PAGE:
Italian rescuers searched through the night Wednesday for any survivors under the shattered remains of a motorway bridge in Genoa as investigators probed what could have caused such a catastrophic collapse.
Some 30 people were killed on Tuesday when a vast span of the Morandi bridge collapsed during a heavy rainstorm, sending vehicles and their drivers plunging 100-metres (330 feet) onto railway tracks below.
Rescuers spent the night searching the tangled remains of the bridge under floodlights and there are fears the toll could rise in what the Italian government has called an “immense tragedy”.
The collapse came as the bridge was undergoing maintenance work and as the Liguria region, where Genoa is situated, experienced torrential rainfall.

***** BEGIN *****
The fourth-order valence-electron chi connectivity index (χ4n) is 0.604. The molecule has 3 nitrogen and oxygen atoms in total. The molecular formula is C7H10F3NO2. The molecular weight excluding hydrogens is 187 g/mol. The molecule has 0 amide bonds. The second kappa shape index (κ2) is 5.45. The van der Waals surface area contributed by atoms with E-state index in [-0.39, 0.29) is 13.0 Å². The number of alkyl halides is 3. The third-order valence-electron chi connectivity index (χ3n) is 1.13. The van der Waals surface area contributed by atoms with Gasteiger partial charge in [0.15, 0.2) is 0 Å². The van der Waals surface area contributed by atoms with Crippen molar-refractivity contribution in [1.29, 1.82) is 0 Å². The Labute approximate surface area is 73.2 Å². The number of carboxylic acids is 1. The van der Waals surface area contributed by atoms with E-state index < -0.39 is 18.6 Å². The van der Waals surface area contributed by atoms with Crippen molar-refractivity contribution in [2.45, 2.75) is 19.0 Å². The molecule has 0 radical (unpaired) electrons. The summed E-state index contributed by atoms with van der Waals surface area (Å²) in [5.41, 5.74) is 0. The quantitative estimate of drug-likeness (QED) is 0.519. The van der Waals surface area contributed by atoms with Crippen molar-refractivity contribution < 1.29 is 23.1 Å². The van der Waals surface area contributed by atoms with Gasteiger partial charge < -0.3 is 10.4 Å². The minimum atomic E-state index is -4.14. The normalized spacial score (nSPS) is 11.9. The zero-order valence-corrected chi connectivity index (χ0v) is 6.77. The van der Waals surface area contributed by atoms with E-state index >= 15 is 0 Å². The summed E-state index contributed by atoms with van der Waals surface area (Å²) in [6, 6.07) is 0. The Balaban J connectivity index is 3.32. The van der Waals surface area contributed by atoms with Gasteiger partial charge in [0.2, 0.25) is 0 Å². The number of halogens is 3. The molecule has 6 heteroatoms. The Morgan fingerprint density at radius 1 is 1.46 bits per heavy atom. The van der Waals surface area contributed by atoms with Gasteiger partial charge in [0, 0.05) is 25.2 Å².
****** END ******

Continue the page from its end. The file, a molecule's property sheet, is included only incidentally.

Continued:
“Unfortunately there are around 30 dead and many injured in a serious condition,” Interior Minister Matteo Salvini told reporters.
Italian President Sergio Mattarella said a “catastrophe” had hit Genoa and the whole of Italy, as attention turned to what might have caused the collapse and who might be ultimately responsible.
“Italians have the right to modern and efficient infrastructure that accompanies them safely through their everyday lives,” Mattarella said in a statement.
Prime Minister Giuseppe Conte said “all infrastructure” across the country needed to be double-checked. “We must not allow another tragedy like this to happen again,” he added.